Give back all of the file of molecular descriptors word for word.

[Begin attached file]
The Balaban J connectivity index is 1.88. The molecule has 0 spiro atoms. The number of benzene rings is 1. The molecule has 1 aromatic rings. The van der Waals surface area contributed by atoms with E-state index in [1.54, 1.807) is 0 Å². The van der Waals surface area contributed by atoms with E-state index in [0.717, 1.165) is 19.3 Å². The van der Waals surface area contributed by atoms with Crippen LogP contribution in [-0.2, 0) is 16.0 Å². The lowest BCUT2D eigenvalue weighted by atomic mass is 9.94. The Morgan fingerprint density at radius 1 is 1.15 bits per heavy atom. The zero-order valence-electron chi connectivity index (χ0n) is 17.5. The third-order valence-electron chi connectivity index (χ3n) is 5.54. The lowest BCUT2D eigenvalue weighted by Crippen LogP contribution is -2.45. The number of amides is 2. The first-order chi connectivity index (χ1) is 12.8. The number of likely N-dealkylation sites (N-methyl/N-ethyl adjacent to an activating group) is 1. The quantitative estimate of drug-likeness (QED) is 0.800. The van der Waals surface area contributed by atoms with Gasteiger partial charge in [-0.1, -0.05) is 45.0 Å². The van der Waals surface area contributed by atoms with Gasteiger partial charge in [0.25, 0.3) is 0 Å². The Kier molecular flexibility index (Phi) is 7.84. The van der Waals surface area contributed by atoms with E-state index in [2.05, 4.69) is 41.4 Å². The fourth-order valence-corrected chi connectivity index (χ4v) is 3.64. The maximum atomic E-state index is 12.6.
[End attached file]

The Balaban J connectivity index is 1.88. The molecule has 0 spiro atoms. The number of benzene rings is 1. The molecule has 1 aromatic rings. The van der Waals surface area contributed by atoms with E-state index in [1.54, 1.807) is 0 Å². The van der Waals surface area contributed by atoms with E-state index in [0.717, 1.165) is 19.3 Å². The van der Waals surface area contributed by atoms with Crippen LogP contribution in [-0.2, 0) is 16.0 Å². The lowest BCUT2D eigenvalue weighted by atomic mass is 9.94. The Morgan fingerprint density at radius 1 is 1.15 bits per heavy atom. The zero-order valence-electron chi connectivity index (χ0n) is 17.5. The third-order valence-electron chi connectivity index (χ3n) is 5.54. The lowest BCUT2D eigenvalue weighted by Crippen LogP contribution is -2.45. The number of amides is 2. The first-order chi connectivity index (χ1) is 12.8. The number of likely N-dealkylation sites (N-methyl/N-ethyl adjacent to an activating group) is 1. The quantitative estimate of drug-likeness (QED) is 0.800. The van der Waals surface area contributed by atoms with Gasteiger partial charge in [-0.1, -0.05) is 45.0 Å². The van der Waals surface area contributed by atoms with Gasteiger partial charge in [0.25, 0.3) is 0 Å². The Kier molecular flexibility index (Phi) is 7.84. The van der Waals surface area contributed by atoms with E-state index in [2.05, 4.69) is 41.4 Å². The fourth-order valence-corrected chi connectivity index (χ4v) is 3.64. The maximum atomic E-state index is 12.6.